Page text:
If a healthy variety of foods are eaten, supplements are not necessary. Our bodies need a total of 42 nutrients each day. Taking in more nutrients than our body needs does not provide added energy, added brainpower or greater protection against disease.

Single-nutrient supplements or high mineral combinations may be harmful to our health. Taken in high dosages, some supplements may produce side effects such as fatigue, diarrhea and hair loss. Other more serious side effects include kidney stones, liver or nerve damage, and birth defects.

Who Needs Supplements?

People who have a chronic illness or who have very restrictive diets may need to take supplements. Otherwise, most people can receive adequate nutrition by eating a variety of foods and following the standard dietary guidelines.

Potential Risks of Supplement Use

Unlike drug products that must be proven safe and effective for their intended use before marketing, there are no provisions in the law for FDA to “approve” dietary supplements for safety or effectiveness before they reach the consumer.

Also unlike drug products, manufacturers and distributors of dietary supplements are not currently required by law to record, investigate or forward to FDA any reports they receive of injuries or illnesses that may be related to the use of their products. Under DSHEA, once the product is marketed, FDA has the responsibility for showing that a dietary supplement is “unsafe,” before it can take action to restrict the product’s use or removal from the marketplace.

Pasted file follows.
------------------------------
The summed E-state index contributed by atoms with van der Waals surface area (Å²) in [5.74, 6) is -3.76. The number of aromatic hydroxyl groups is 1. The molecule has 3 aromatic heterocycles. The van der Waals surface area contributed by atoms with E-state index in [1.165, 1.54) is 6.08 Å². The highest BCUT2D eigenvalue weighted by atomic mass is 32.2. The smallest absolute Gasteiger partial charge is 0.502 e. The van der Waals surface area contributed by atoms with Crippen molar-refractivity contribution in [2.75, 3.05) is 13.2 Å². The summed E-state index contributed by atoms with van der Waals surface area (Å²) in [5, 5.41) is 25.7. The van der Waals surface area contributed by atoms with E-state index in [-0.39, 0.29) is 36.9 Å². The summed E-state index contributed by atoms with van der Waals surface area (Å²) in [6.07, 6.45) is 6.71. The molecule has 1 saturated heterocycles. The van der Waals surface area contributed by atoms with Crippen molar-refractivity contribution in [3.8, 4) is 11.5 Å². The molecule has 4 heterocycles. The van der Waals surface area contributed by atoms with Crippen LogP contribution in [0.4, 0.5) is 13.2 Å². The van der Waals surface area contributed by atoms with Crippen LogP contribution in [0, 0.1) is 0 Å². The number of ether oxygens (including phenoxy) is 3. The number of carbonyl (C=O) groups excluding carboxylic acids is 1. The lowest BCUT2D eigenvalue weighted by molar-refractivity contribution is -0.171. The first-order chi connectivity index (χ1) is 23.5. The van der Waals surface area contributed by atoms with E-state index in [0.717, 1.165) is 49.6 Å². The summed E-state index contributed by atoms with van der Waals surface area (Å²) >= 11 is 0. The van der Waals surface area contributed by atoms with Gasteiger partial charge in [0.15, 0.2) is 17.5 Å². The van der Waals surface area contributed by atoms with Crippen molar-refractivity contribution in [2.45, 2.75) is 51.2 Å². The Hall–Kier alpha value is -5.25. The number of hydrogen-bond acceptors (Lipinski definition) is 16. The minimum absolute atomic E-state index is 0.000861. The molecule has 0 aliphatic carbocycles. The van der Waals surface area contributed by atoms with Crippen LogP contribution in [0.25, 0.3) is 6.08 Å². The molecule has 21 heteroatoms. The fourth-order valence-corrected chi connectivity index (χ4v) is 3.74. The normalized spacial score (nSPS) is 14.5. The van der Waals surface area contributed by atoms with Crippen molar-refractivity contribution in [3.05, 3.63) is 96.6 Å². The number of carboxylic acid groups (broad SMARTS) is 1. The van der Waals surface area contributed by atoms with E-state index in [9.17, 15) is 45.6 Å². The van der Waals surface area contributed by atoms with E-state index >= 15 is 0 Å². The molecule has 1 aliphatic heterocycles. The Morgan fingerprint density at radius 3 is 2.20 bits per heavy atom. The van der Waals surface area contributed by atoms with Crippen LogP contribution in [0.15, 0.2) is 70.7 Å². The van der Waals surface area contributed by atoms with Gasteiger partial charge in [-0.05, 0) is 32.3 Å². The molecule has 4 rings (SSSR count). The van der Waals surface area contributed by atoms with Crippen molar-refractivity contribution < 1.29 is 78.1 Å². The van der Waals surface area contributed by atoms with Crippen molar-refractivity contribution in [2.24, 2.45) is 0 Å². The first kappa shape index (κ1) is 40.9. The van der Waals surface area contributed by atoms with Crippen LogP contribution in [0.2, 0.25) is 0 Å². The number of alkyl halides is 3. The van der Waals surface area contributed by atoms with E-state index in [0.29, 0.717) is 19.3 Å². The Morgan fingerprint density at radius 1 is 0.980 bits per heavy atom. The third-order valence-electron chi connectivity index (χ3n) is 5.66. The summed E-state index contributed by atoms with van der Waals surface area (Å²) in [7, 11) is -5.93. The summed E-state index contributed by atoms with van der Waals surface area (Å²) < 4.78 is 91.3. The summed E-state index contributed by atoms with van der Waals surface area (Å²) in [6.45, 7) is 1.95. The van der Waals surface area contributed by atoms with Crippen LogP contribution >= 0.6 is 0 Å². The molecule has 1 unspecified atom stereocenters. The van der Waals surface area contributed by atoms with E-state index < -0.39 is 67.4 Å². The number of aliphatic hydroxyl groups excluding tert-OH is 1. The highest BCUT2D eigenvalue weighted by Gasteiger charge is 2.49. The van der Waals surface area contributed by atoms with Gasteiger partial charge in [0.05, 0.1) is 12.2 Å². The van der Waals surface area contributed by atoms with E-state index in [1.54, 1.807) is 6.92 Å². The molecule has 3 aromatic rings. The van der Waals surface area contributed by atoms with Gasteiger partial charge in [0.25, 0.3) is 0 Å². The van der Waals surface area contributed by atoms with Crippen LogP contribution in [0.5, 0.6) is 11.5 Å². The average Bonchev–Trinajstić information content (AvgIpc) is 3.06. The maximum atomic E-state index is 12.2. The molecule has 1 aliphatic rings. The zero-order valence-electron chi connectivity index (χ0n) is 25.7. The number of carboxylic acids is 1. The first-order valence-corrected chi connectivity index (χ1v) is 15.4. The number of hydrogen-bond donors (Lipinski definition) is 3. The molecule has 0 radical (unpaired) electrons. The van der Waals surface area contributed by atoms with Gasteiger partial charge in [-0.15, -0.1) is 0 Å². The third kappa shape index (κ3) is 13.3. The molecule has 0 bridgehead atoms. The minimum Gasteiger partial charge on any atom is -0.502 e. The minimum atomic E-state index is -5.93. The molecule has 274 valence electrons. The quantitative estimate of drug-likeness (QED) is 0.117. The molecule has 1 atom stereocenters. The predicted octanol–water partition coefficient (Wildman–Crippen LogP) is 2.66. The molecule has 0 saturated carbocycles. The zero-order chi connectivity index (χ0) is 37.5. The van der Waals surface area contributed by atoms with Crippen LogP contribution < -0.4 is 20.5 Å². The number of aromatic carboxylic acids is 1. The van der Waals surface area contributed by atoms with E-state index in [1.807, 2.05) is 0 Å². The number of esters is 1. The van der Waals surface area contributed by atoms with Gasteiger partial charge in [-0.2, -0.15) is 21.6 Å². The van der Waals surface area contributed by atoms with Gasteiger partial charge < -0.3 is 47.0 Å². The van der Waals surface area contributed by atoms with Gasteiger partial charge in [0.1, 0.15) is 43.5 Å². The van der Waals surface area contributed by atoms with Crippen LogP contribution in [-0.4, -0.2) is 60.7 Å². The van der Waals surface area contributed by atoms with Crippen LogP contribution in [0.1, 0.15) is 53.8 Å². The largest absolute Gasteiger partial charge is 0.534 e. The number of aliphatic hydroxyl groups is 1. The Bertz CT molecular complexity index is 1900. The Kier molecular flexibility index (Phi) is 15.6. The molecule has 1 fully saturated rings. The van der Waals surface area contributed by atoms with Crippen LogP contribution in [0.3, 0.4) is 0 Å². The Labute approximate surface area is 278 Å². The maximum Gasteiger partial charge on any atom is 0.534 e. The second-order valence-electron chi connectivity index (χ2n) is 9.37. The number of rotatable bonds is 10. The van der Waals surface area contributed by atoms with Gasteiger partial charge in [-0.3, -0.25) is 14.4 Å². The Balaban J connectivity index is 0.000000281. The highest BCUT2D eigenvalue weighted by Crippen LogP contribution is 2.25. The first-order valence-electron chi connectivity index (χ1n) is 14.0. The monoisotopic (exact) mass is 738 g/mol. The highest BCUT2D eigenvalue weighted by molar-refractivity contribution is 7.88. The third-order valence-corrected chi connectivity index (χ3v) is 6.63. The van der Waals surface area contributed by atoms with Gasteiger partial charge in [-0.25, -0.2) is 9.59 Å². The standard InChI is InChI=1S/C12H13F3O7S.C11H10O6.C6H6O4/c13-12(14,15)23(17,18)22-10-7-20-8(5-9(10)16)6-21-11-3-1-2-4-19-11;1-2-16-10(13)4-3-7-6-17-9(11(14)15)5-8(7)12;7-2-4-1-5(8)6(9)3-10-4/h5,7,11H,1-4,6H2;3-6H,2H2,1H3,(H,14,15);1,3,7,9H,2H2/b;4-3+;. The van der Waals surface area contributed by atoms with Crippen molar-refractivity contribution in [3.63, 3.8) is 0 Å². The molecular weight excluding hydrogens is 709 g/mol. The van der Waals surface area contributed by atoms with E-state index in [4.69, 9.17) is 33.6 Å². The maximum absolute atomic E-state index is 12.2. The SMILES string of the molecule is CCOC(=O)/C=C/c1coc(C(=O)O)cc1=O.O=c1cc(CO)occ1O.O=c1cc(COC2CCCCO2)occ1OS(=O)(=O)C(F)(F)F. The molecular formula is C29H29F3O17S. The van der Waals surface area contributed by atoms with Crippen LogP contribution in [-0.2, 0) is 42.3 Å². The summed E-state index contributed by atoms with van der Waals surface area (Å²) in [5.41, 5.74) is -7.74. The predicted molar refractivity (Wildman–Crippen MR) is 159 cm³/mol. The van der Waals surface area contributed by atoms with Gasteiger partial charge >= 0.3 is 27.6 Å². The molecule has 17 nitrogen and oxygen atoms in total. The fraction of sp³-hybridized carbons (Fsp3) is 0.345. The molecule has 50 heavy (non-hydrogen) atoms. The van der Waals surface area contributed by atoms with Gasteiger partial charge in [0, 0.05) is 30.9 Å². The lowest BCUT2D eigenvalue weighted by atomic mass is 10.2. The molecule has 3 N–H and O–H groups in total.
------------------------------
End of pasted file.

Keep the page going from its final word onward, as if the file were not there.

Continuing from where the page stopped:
Many supplements contain active ingredients that can have strong effects in the body. Taking a combination of supplements, using these products together with medicine, or substituting them in place of prescribed medicines could lead to harmful, even life-threatening results. Also, some supplements can have unwanted effects before, during, and after surgery. It is important to let your doctor and other health professionals know about the vitamins, minerals, botanicals, and other products you are taking, especially before surgery.

 

Here a few examples of dietary supplements believed to interact with specific drugs:

  • Calcium and heart medicine (e.g., Digoxin), thiazide diuretics (Thiazide), and aluminum and magnesium-containing antacids.
  • Magnesium and thiazide and loop diuretics (e.g., Lasix®, etc.), some cancer drugs (e.g., Cisplatin, etc.), and magnesium-containing antacids.
  • Vitamin K and a blood thinner (e.g., Coumadin).
  • St. John’s Wort and selective serotonin reuptake inhibitor (SSRI) drugs (i.e., anti-depressant drugs and birth control pills).